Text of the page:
A dispute between hospitals over cardiac services in Fall River spilled into federal court Monday, adding a new legal twist to a competition for a diminishing supply of heart patients.
At stake is whether Fall River will get a second cardiac catheterization lab, and whether that center's opening will draw away so many patients that a unit in New Bedford will have to close. The effect on patients is unclear, but the continuing litigation shows that two rival hospital groups are girding for an expensive battle over market share.
On Monday, one of those companies, Steward Health Care System, sued the other, Southcoast Health System, accusing it of violating a federal antitrust law, filing a "sham" lawsuit, and defaming Steward in the media. Steward is asking the court to award damages and to order Southcoast to withdraw a state lawsuit it had filed.
Steward wants to open a diagnostic cardiac catheterization laboratory in St. Anne's Hospital in Fall River. Cardiac catheterization is a procedure in which a slender tube is threaded through a major blood vessel into the heart to locate blockages.
The procedure is already performed two miles away at Charlton Memorial Hospital and 15 miles away at St. Luke's Hospital, in New Bedford. Charlton and St. Luke's are owned by Southcoast.
In October, Southcoast sued in Suffolk Superior Court seeking to prevent Steward's unit at St. Anne's from opening. The St. Anne's facility is already built and needs only to pass a final state inspection before opening. On Thursday, a judge declined to issue a preliminary injunction blocking the opening of the cardiac catheterization lab. But Southcoast vowed to press forward with the litigation against Steward.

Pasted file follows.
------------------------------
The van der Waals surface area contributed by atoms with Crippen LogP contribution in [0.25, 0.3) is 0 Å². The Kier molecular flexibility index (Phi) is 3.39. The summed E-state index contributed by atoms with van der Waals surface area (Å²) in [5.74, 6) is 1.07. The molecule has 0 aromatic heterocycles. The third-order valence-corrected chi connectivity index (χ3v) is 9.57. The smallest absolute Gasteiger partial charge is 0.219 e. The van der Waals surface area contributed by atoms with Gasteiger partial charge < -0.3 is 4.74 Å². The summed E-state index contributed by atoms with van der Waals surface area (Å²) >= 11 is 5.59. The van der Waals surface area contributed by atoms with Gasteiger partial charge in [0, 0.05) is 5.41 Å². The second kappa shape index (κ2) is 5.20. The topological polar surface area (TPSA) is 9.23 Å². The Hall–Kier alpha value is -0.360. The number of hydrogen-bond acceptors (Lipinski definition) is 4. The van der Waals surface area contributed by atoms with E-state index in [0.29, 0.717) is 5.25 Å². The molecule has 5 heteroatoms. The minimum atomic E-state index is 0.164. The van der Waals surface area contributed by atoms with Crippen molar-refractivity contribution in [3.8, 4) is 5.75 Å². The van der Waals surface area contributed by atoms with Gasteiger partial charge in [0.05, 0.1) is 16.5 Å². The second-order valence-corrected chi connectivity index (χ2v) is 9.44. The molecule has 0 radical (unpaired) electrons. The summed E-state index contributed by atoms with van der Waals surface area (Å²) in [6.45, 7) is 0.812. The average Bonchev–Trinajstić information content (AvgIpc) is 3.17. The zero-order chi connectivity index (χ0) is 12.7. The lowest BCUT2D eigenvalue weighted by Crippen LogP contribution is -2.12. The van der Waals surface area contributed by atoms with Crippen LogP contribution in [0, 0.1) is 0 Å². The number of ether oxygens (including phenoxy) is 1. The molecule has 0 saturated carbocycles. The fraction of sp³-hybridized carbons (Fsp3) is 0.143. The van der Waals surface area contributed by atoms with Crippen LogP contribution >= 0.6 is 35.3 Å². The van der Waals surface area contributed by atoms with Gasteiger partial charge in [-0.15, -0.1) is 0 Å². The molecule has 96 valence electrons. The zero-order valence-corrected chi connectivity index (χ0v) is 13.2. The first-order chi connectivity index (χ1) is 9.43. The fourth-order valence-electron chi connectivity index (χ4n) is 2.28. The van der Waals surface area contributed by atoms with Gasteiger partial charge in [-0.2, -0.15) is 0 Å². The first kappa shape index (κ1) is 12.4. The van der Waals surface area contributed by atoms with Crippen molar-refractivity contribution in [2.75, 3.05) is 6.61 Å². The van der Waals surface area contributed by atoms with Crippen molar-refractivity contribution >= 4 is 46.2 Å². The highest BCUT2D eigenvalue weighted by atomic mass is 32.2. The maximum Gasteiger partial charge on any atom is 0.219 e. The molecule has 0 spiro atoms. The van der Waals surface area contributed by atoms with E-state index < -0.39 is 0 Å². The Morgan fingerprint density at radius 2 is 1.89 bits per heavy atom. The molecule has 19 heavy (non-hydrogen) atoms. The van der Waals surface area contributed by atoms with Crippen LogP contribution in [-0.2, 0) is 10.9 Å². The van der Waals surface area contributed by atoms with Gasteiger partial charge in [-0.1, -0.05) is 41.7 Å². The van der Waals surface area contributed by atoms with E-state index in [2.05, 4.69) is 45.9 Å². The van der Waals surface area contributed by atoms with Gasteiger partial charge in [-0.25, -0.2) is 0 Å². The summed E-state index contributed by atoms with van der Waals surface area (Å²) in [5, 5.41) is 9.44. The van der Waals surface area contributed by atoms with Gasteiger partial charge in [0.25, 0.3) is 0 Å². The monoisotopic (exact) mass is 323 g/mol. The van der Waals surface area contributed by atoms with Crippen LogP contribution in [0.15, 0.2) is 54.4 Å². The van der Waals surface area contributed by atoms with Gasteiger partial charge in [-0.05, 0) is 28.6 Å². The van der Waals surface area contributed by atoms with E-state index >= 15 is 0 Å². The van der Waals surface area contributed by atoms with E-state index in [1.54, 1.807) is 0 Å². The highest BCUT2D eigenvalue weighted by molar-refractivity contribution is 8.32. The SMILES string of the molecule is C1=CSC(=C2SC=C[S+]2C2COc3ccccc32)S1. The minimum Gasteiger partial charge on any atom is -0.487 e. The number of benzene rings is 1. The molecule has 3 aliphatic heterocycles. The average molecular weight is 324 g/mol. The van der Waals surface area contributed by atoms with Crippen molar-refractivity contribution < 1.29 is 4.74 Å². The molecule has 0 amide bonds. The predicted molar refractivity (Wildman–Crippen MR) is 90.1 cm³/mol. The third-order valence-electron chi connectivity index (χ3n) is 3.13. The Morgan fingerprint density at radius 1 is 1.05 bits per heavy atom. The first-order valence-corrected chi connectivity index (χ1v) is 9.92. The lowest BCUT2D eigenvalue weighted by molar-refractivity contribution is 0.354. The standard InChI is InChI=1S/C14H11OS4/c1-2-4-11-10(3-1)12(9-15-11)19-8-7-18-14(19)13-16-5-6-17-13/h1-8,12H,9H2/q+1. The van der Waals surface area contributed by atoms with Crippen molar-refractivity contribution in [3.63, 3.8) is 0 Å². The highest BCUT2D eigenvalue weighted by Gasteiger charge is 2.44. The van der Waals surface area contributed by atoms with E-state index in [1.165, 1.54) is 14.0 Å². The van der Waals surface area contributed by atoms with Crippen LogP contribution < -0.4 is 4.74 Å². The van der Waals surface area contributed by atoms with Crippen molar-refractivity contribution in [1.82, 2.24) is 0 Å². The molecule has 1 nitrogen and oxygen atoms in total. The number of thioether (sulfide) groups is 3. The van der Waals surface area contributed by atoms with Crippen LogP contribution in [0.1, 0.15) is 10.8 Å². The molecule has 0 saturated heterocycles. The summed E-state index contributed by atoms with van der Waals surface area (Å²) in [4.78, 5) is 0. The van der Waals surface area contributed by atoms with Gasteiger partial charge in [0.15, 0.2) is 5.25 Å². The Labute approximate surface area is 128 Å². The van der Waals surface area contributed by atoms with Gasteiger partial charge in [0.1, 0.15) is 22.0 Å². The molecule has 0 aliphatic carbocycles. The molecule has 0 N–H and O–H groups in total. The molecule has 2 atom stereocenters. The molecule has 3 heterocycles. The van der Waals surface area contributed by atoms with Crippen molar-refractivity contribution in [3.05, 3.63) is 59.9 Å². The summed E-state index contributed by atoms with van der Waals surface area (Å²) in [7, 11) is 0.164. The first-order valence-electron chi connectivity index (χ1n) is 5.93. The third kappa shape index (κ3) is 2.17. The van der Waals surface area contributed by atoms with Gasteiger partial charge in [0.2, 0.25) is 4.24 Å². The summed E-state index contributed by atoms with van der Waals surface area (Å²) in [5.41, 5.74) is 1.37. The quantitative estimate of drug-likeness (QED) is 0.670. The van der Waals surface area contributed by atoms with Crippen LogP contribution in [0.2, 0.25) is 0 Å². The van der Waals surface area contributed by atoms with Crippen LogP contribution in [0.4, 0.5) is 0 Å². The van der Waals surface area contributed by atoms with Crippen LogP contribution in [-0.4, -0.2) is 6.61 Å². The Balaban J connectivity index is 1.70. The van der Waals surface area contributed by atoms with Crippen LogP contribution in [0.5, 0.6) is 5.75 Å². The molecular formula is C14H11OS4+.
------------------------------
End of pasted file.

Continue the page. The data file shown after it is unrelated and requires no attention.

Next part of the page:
The latest salvo came Monday, with Steward's federal lawsuit.
Asked for comment, Southcoast spokesman Peter Cohenno wrote in an e-mail that "on first review the complaint appears to be nothing more than an effort to divert attention away from the pending state court action."
The defamation accusation from Steward focuses on published commentary by a Southcoast executive alleging improper influence by John Polanowicz, who was a Steward executive before becoming health and human services secretary under former governor Deval Patrick; Polanowicz has since returned to Steward. Under Polanowicz's watch, the state adopted a rules change that allowed the St. Anne's heart facility. But Steward asserts that Polanowicz recused himself from those discussions.
"Southcoast has made false, misleading, and defamatory comments about Steward while trying to protect its monopoly and revenue," Brooke Thurston, Steward spokeswoman, wrote in an e-mail. Thurston lamented that Steward had to "spend limited resources to defend itself in court."